The numbers of hippocampal slices per group and the numbers of animals they originated from were as follows: young, N n=75 slices/31 animals, PAE n=84 slices/34 animals; adult N n=40 slices/25 animals, PAE n=37 slices/20 animals.
Extracellular recordings from the CA1 pyramidal layer of septal or temporal hippocampal slices were made with 4M NaCl-filled borosilicate glass micropipettes. Signals were amplified (AxoClamp 2B, Axon Instruments), stored in a PC and analyzed later from digital traces (program Clampfit). Data recording started ≤ 30 min after the electrode positioning and consisted of a 10 min continuous period for each stage of the experiment. In the high K+ protocol, control data (Mg2+-free ACSF) were recorded immediately before the onset of increased K+ perfusion, and test data 15 min following the onset of increased K+, after a steady state response had been established. IED frequency was measured for the whole of the recording, whereas the duration of the positive IED field potential (ms) and the 1st population spike amplitude (mV) were averaged from 15 successive events, or the max available number, if fewer.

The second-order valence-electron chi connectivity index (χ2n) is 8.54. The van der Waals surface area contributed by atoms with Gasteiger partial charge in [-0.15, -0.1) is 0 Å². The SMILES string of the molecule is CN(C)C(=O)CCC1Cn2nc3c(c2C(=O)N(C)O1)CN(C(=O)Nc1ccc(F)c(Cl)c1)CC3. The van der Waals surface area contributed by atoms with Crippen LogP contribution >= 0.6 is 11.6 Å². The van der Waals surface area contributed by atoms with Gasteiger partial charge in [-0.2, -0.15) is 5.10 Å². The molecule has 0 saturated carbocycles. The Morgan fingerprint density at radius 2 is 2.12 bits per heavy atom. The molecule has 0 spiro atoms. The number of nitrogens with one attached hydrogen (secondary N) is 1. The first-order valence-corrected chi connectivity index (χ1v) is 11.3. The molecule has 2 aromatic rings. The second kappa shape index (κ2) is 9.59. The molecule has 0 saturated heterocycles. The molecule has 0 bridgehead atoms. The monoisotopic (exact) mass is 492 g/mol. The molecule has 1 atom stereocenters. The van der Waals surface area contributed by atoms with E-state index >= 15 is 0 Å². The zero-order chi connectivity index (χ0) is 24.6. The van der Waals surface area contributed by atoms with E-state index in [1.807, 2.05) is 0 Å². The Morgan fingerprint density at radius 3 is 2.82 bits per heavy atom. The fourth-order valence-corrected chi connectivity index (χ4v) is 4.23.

The IA current blocker, 4-AP (50μΜ) was diluted in distilled water to 100 times its final concentration and stored in frozen aliquots, each of which was thawed once and diluted in ACSF to the final 4-AP concentration.
Data are expressed as mean ± S.E.M. Statistical comparisons between two groups were performed by the paired or unpaired sample Student’s t-test, as required. P values were replaced by stars in the figures as follows: * P<0.05, ** P≤0.01, *** P≤0.001, **** P≤0.0001; P values ≥0.05 were considered non-significant (n.s.). Statistics were based on the number of slices per group; however, the number of animals is also mentioned, separated by a slash (for example n=10/9 indicates ten slices from nine animals).
Funded by Departmental sources.
M.-E. E. Experiments; Formal analysis; Visualization; Writing - original draft sections; C.P. Conceptualization; Methodology (in vivo model); Writing.
Conflicts of interest
No conflict of interest to report.
AbbreviationsFAS, Fetal Alcohol Syndrome ; NMDA, N-methyl-D-aspartate ; PAE, Prenatal Alcohol Exposure ;